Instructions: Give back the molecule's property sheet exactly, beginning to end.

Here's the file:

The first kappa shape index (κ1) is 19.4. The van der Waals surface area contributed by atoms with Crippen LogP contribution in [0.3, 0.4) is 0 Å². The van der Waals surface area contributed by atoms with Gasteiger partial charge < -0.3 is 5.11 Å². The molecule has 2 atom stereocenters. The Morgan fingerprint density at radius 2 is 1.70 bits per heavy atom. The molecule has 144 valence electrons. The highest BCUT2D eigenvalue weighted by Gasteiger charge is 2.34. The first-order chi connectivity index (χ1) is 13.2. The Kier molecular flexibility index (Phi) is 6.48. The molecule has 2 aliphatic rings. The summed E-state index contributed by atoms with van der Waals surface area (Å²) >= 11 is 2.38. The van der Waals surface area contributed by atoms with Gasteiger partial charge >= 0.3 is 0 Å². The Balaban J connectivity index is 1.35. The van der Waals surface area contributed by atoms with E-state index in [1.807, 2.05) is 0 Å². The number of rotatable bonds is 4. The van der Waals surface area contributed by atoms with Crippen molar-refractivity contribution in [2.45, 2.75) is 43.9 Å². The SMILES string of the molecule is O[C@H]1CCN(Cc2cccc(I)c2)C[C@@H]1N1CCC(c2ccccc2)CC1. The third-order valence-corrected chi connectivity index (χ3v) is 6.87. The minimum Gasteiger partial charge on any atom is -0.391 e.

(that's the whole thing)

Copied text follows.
The first kappa shape index (κ1) is 19.4. The van der Waals surface area contributed by atoms with Crippen LogP contribution in [0.3, 0.4) is 0 Å². The van der Waals surface area contributed by atoms with Gasteiger partial charge < -0.3 is 5.11 Å². The molecule has 2 atom stereocenters. The Morgan fingerprint density at radius 2 is 1.70 bits per heavy atom. The molecule has 144 valence electrons. The highest BCUT2D eigenvalue weighted by Gasteiger charge is 2.34. The first-order chi connectivity index (χ1) is 13.2. The Kier molecular flexibility index (Phi) is 6.48. The molecule has 2 aliphatic rings. The summed E-state index contributed by atoms with van der Waals surface area (Å²) >= 11 is 2.38. The van der Waals surface area contributed by atoms with Gasteiger partial charge >= 0.3 is 0 Å². The Balaban J connectivity index is 1.35. The van der Waals surface area contributed by atoms with E-state index in [1.807, 2.05) is 0 Å². The number of rotatable bonds is 4. The van der Waals surface area contributed by atoms with Crippen molar-refractivity contribution in [2.45, 2.75) is 43.9 Å². The SMILES string of the molecule is O[C@H]1CCN(Cc2cccc(I)c2)C[C@@H]1N1CCC(c2ccccc2)CC1. The third-order valence-corrected chi connectivity index (χ3v) is 6.87. The minimum Gasteiger partial charge on any atom is -0.391 e.